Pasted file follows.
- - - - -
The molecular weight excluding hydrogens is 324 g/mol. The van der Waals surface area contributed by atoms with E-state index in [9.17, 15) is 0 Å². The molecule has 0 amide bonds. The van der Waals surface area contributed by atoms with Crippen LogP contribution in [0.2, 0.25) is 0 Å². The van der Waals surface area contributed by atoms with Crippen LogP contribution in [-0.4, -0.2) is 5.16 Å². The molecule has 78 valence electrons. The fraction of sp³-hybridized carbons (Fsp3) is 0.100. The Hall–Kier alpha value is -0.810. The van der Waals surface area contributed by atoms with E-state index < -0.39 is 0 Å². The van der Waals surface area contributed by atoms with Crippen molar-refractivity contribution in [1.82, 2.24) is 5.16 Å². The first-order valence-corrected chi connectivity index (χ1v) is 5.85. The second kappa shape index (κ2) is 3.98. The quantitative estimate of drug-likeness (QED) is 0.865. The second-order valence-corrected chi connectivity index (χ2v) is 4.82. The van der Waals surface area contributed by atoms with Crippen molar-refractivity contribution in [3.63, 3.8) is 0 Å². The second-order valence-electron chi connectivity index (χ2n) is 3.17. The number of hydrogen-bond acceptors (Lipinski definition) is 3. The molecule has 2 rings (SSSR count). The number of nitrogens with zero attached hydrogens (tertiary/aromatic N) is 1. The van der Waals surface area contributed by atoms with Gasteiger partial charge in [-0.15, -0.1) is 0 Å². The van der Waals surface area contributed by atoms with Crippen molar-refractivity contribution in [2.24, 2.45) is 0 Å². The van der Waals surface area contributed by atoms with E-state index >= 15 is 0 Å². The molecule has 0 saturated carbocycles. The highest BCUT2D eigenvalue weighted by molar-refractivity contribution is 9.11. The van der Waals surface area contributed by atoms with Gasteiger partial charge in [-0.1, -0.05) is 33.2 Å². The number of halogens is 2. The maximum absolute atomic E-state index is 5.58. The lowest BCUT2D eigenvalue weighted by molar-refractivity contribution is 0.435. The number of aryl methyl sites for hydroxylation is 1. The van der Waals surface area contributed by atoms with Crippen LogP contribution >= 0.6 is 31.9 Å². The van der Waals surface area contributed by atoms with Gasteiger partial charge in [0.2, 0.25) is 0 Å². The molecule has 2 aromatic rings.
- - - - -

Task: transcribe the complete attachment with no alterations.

The molecular weight excluding hydrogens is 324 g/mol. The van der Waals surface area contributed by atoms with E-state index in [9.17, 15) is 0 Å². The molecule has 0 amide bonds. The van der Waals surface area contributed by atoms with Crippen LogP contribution in [0.2, 0.25) is 0 Å². The van der Waals surface area contributed by atoms with Crippen LogP contribution in [-0.4, -0.2) is 5.16 Å². The molecule has 78 valence electrons. The fraction of sp³-hybridized carbons (Fsp3) is 0.100. The Hall–Kier alpha value is -0.810. The van der Waals surface area contributed by atoms with E-state index < -0.39 is 0 Å². The van der Waals surface area contributed by atoms with Crippen molar-refractivity contribution in [1.82, 2.24) is 5.16 Å². The first-order valence-corrected chi connectivity index (χ1v) is 5.85. The second kappa shape index (κ2) is 3.98. The quantitative estimate of drug-likeness (QED) is 0.865. The second-order valence-corrected chi connectivity index (χ2v) is 4.82. The van der Waals surface area contributed by atoms with Crippen molar-refractivity contribution in [3.63, 3.8) is 0 Å². The second-order valence-electron chi connectivity index (χ2n) is 3.17. The number of hydrogen-bond acceptors (Lipinski definition) is 3. The molecule has 2 rings (SSSR count). The number of nitrogens with zero attached hydrogens (tertiary/aromatic N) is 1. The van der Waals surface area contributed by atoms with Gasteiger partial charge in [-0.15, -0.1) is 0 Å². The van der Waals surface area contributed by atoms with Crippen molar-refractivity contribution in [2.24, 2.45) is 0 Å². The van der Waals surface area contributed by atoms with E-state index >= 15 is 0 Å². The molecule has 0 saturated carbocycles. The highest BCUT2D eigenvalue weighted by molar-refractivity contribution is 9.11. The van der Waals surface area contributed by atoms with Gasteiger partial charge in [-0.1, -0.05) is 33.2 Å². The number of halogens is 2. The maximum absolute atomic E-state index is 5.58. The lowest BCUT2D eigenvalue weighted by molar-refractivity contribution is 0.435. The number of aryl methyl sites for hydroxylation is 1. The van der Waals surface area contributed by atoms with Crippen LogP contribution >= 0.6 is 31.9 Å². The van der Waals surface area contributed by atoms with Gasteiger partial charge in [0.2, 0.25) is 0 Å². The molecule has 2 aromatic rings.